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Carson, Sir Edward Henry

(338 words)

Author(s): Horne, John
Carson, Sir Edward Henry (February 9, 1854, Dublin – October 22, 1935; from 1921 Baron Carson of Duncairn), Minster (Kent), Anglo-Irish politician (British First Lord of the Admiralty). As a Protestant, Carson was a lifelong committed advocate of the union of Ireland with Great Britain. He began his career as a barrister, and eventually became a leading English Conservative politician. Carson led the Unionists in the north of Ireland during the Ireland Crisis of 1912, supporting their threat to oppo…


(1,952 words)

Author(s): Horne, John
Ireland The great theme of British internal politics in the summer of 1914 was the Irish Crisis. Since 1910, the Asquith Liberal government had been supported in the British Parliament by the votes of Irish nationalists who sought home rule for Ireland. The prospect that the Third Home Rule Bill would be passed in 1914 was welcomed by Catholic and nationalist circles in the south of Ireland. The Protestant majority in the north, however, refused to countenance the extension of Irish autonomy to t…

Casement, Sir Roger

(326 words)

Author(s): Horne, John
Casement, Sir Roger (September 1, 1864, Kingstown, now Dun Laoghaire, near Dublin – August 3, 1916, London [executed]), Irish nationalist. An Irish Protestant, Casement was a British diplomat, and served as consul in a number of African countries under European colonial rule, as well as in Brazil; he became famous for revealing the brutal behavior of the colonial rulers in the Congo Free State. At the same time, he identified increasingly with radical nationalist politics in Ireland. In July 1914 he went to the United States and worked for Clan na Gael, an Irish-American organization …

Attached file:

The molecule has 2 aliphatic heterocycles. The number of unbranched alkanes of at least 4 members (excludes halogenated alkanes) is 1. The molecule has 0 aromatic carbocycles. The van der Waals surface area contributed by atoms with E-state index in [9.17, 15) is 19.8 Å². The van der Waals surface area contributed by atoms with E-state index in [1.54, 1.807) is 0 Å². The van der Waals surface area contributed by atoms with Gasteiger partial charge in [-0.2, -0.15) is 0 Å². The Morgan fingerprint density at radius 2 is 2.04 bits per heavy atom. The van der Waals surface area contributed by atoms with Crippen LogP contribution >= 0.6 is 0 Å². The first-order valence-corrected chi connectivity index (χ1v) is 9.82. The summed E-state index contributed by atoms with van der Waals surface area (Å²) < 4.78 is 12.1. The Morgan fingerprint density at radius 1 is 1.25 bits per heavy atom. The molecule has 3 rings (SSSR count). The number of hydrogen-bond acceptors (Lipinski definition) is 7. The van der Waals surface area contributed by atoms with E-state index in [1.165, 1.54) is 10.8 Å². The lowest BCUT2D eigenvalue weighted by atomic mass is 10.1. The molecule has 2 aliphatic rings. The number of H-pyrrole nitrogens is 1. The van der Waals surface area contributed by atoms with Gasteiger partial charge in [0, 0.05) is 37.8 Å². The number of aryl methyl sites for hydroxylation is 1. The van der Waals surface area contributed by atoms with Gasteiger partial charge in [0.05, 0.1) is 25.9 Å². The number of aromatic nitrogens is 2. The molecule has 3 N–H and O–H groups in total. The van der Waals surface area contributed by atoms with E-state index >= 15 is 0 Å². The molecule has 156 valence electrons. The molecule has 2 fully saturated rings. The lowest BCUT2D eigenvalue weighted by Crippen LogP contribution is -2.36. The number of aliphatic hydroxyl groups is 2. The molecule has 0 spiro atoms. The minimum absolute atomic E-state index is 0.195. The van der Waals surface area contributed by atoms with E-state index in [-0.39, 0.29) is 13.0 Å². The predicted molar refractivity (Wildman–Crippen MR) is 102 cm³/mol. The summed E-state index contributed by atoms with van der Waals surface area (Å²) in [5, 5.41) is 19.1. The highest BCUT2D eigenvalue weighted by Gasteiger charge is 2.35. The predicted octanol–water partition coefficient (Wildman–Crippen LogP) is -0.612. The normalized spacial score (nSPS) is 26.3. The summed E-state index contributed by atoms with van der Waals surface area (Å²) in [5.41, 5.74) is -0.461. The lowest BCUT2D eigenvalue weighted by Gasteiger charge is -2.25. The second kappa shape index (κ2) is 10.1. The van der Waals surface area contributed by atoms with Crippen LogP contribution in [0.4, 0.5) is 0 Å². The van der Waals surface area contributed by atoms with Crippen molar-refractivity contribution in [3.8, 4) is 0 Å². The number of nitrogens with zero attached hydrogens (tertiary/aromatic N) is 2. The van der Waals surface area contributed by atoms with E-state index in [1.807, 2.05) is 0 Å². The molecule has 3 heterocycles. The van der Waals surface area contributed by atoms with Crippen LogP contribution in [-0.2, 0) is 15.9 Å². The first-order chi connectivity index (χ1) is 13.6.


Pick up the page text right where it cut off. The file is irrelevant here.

Malvy, Louis-Jean

(370 words)

Author(s): Horne, John
Malvy, Louis-Jean (December 1, 1875, Figeac [Département Lot] – June 9, 1949, Paris), French politician. A radical socialist (and member of the French National Assembly from 1906), and a friend of Joseph Caillaux, Malvy was interior minister from the outbreak of the First World War until August 31, 1917, having already held that office in René Viviani’s prewar administration. He frequently demonstrated his trust in the patriotism of the labor movement, for example when, in August 1914, he refused …


(892 words)

Author(s): Horne, John
Barbarians In all warring societies, the topic of the Barbarians played a central role. In this war, it seemed to hinge upon nothing less than the survival, and the critical importance of humankind. Thus, there developed a script that depicted the war as a conflict between one’s own, idealized nation and a demonized enemy. “Civilization” was thereby commonly juxtaposed against “Barbarity.” This dualism was a powerful concept for two reasons. First, the nation-states of the 19th century were defined through a cultural construct that defined one’s own natio…


(401 words)

Author(s): Horne, John
Reims Northern French city located in the Département of the Marne. Even before the war, Reims had been an important memorial site. Its cathedral, a French Gothic gem begun in the 13th century, was the coronation site of kings, including the crowning of Charles VII in the presence of Joan of Arc in 1429. During September 4–12, 1914, the German Second Army occupied the city without its being destroyed. When the Germans withdrew from Reims, they took several citizens hostage, for here as elsewhere, the Germans feared the imagined attacks of Francs Tireurs (snipers). The front line stabiliz…

A Companion to World War I

(101 words)

Author(s): Horne, John
Bibliographic entry in Chapter 10: The U…

The Letter Book of James Abercromby, Colonial Agent 1751-1773

(134 words)

Author(s): Van Horne, John C. | George Reese
Bibliographic entry in Chapter 2: The Se…